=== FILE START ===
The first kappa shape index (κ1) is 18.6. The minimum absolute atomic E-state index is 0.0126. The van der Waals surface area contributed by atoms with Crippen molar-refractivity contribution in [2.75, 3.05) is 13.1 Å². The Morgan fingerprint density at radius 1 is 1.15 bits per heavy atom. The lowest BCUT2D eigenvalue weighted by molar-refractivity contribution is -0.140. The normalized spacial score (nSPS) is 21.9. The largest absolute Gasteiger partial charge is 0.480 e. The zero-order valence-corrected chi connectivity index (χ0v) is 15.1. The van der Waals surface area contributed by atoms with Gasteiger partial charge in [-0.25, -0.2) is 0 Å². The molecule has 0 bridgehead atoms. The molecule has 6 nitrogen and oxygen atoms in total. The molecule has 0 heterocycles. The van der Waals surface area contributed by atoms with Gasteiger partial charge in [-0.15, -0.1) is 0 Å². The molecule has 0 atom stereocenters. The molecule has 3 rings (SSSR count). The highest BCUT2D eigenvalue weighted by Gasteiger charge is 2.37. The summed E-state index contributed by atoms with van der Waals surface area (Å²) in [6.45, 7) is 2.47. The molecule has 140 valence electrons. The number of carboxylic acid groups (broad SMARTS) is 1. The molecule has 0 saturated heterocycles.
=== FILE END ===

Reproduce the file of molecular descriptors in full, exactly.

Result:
The first kappa shape index (κ1) is 18.6. The minimum absolute atomic E-state index is 0.0126. The van der Waals surface area contributed by atoms with Crippen molar-refractivity contribution in [2.75, 3.05) is 13.1 Å². The Morgan fingerprint density at radius 1 is 1.15 bits per heavy atom. The lowest BCUT2D eigenvalue weighted by molar-refractivity contribution is -0.140. The normalized spacial score (nSPS) is 21.9. The largest absolute Gasteiger partial charge is 0.480 e. The zero-order valence-corrected chi connectivity index (χ0v) is 15.1. The van der Waals surface area contributed by atoms with Gasteiger partial charge in [-0.25, -0.2) is 0 Å². The molecule has 0 bridgehead atoms. The molecule has 6 nitrogen and oxygen atoms in total. The molecule has 0 heterocycles. The van der Waals surface area contributed by atoms with Gasteiger partial charge in [-0.15, -0.1) is 0 Å². The molecule has 0 atom stereocenters. The molecule has 3 rings (SSSR count). The highest BCUT2D eigenvalue weighted by Gasteiger charge is 2.37. The summed E-state index contributed by atoms with van der Waals surface area (Å²) in [6.45, 7) is 2.47. The molecule has 140 valence electrons. The number of carboxylic acid groups (broad SMARTS) is 1. The molecule has 0 saturated heterocycles.